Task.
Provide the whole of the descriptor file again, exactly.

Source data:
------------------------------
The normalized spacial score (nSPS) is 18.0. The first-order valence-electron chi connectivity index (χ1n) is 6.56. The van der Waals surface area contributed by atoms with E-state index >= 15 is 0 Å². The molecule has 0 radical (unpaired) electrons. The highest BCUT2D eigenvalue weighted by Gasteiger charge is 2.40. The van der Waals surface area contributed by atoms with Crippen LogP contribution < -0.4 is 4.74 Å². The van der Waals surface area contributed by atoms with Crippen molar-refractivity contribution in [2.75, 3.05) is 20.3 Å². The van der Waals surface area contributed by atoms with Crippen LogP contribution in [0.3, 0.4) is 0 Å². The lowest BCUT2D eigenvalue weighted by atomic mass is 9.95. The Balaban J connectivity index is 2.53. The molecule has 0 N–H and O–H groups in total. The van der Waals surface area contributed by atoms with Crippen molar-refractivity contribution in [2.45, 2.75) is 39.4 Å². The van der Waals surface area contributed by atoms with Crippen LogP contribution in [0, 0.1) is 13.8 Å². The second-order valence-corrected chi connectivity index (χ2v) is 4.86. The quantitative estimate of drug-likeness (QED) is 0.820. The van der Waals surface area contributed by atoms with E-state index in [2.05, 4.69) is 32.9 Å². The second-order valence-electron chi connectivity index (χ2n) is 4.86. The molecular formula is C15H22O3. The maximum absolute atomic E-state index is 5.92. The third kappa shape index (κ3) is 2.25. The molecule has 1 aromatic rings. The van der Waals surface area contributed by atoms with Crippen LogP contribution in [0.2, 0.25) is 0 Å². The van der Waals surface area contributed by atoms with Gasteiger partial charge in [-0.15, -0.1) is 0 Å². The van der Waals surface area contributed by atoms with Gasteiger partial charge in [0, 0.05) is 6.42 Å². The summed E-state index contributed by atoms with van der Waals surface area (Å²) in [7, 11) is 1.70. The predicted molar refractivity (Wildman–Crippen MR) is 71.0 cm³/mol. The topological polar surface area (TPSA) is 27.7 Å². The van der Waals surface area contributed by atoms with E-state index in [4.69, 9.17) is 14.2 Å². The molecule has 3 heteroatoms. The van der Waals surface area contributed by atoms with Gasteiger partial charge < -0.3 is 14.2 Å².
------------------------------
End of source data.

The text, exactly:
The normalized spacial score (nSPS) is 18.0. The first-order valence-electron chi connectivity index (χ1n) is 6.56. The van der Waals surface area contributed by atoms with E-state index >= 15 is 0 Å². The molecule has 0 radical (unpaired) electrons. The highest BCUT2D eigenvalue weighted by Gasteiger charge is 2.40. The van der Waals surface area contributed by atoms with Crippen LogP contribution < -0.4 is 4.74 Å². The van der Waals surface area contributed by atoms with Crippen molar-refractivity contribution in [2.75, 3.05) is 20.3 Å². The van der Waals surface area contributed by atoms with Crippen LogP contribution in [0.3, 0.4) is 0 Å². The lowest BCUT2D eigenvalue weighted by atomic mass is 9.95. The Balaban J connectivity index is 2.53. The molecule has 0 N–H and O–H groups in total. The van der Waals surface area contributed by atoms with Crippen molar-refractivity contribution in [2.45, 2.75) is 39.4 Å². The van der Waals surface area contributed by atoms with Crippen LogP contribution in [0, 0.1) is 13.8 Å². The second-order valence-corrected chi connectivity index (χ2v) is 4.86. The quantitative estimate of drug-likeness (QED) is 0.820. The van der Waals surface area contributed by atoms with E-state index in [2.05, 4.69) is 32.9 Å². The second-order valence-electron chi connectivity index (χ2n) is 4.86. The molecular formula is C15H22O3. The maximum absolute atomic E-state index is 5.92. The third kappa shape index (κ3) is 2.25. The molecule has 1 aromatic rings. The van der Waals surface area contributed by atoms with Crippen LogP contribution in [0.2, 0.25) is 0 Å². The van der Waals surface area contributed by atoms with Gasteiger partial charge in [-0.15, -0.1) is 0 Å². The van der Waals surface area contributed by atoms with Gasteiger partial charge in [0, 0.05) is 6.42 Å². The summed E-state index contributed by atoms with van der Waals surface area (Å²) in [7, 11) is 1.70. The predicted molar refractivity (Wildman–Crippen MR) is 71.0 cm³/mol. The topological polar surface area (TPSA) is 27.7 Å². The van der Waals surface area contributed by atoms with E-state index in [4.69, 9.17) is 14.2 Å². The molecule has 3 heteroatoms. The van der Waals surface area contributed by atoms with Gasteiger partial charge < -0.3 is 14.2 Å².